I was once involved in the election of the WHO’s Regional Director of the Western Pacific Regional Office (WPRO) which was held in 1998. At that time, I served as Parliamentary Secretary for the Ministry of Health and Welfare (currently, the Ministry of Health, Labor and Welfare), and I was appointed to manage the election campaign headquarters for a Japanese candidate for the post. I made campaign speeches for the candidate in Manila and Paris. The candidate was none other than Dr. Shigeru Omi, who now serves as Vice-Chairman of the Novel Coronavirus Expert Meeting.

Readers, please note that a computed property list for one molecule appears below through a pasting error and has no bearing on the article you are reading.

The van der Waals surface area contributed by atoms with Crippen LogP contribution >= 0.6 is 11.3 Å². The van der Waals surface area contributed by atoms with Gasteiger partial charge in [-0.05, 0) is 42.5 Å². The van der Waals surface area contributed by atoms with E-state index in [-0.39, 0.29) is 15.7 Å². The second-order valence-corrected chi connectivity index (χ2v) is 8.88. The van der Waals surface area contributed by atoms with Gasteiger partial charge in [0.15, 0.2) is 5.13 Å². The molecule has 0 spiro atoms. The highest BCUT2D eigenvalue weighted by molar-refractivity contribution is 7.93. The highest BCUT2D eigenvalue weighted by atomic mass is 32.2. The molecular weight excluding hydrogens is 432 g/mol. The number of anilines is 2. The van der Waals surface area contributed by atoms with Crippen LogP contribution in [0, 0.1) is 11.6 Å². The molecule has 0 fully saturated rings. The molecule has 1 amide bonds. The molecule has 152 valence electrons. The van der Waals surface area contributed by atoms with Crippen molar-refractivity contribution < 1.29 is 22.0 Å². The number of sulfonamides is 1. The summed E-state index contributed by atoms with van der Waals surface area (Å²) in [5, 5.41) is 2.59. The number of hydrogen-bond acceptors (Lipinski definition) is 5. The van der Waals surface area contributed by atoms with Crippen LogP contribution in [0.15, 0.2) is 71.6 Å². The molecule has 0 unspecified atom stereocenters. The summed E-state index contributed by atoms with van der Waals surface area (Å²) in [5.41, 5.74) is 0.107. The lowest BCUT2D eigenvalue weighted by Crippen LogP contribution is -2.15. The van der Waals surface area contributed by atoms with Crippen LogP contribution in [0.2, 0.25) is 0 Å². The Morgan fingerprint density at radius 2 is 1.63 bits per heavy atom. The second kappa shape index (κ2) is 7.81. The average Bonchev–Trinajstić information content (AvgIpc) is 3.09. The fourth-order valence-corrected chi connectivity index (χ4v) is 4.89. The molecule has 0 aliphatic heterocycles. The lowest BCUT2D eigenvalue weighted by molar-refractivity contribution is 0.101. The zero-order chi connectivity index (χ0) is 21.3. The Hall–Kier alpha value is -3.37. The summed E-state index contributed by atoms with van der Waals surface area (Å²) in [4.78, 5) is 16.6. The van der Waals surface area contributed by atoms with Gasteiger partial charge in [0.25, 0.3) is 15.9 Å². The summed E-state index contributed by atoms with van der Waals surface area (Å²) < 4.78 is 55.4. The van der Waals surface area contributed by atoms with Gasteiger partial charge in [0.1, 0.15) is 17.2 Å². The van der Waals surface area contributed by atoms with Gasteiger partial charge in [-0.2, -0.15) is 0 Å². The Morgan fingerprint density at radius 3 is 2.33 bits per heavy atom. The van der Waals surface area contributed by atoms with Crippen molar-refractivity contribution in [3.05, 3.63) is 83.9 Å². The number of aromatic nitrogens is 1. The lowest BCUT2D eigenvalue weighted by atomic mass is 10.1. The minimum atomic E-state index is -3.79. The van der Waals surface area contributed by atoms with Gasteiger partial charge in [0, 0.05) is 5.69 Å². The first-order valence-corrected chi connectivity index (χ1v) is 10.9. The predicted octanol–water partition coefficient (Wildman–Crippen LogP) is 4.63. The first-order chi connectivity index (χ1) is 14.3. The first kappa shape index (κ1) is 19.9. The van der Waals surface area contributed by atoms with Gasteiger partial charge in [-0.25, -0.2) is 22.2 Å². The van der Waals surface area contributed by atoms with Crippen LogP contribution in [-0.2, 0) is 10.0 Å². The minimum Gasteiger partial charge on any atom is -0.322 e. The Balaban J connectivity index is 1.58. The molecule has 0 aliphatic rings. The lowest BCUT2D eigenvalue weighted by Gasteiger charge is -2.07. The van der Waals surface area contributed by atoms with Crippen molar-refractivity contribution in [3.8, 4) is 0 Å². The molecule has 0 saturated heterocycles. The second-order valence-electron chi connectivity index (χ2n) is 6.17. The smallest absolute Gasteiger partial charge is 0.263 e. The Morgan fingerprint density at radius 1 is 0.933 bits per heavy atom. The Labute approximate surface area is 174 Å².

As Regional Director of the WPRO, Dr. Omi devoted himself to many activities of the WHO, and particularly, he was praised for his leadership of controlling the severe acute respiratory syndrome (SARS) which occurred in China’s Guangdong Province in November 2002, and spread in Asia and many other countries, totaling 32 countries in the world by July 2003 when the epidemic ended. He also contributed to the eradication of polio in the Western Pacific region including East Asia. In 2006, Dr. Omi ran for the election of the Director-General of the WHO, and was defeated by Dr. Margaret Chan. She previously served as Director of Health in the Hong Kong government (1994–2003), and joined the WHO in 2003 as Director in charge of the protection of the human environment, and was appointed Assistant Director-General for Communicable Diseases in 2005. Dr. Chan served as the WHO’s Director- General from 2006 to 2017 (two terms, ten years) delegating the People’s Republic of China. While she served as Director-General of the WHO for a decade, China increased its influence in the organization, and it has continued to do so until now. It is noted that in the past a Japanese served as Director-General of the WHO. His name was Dr. Hiroshi Nakajima, and he served as Director-General from 1988 to 1998, for ten years and two terms.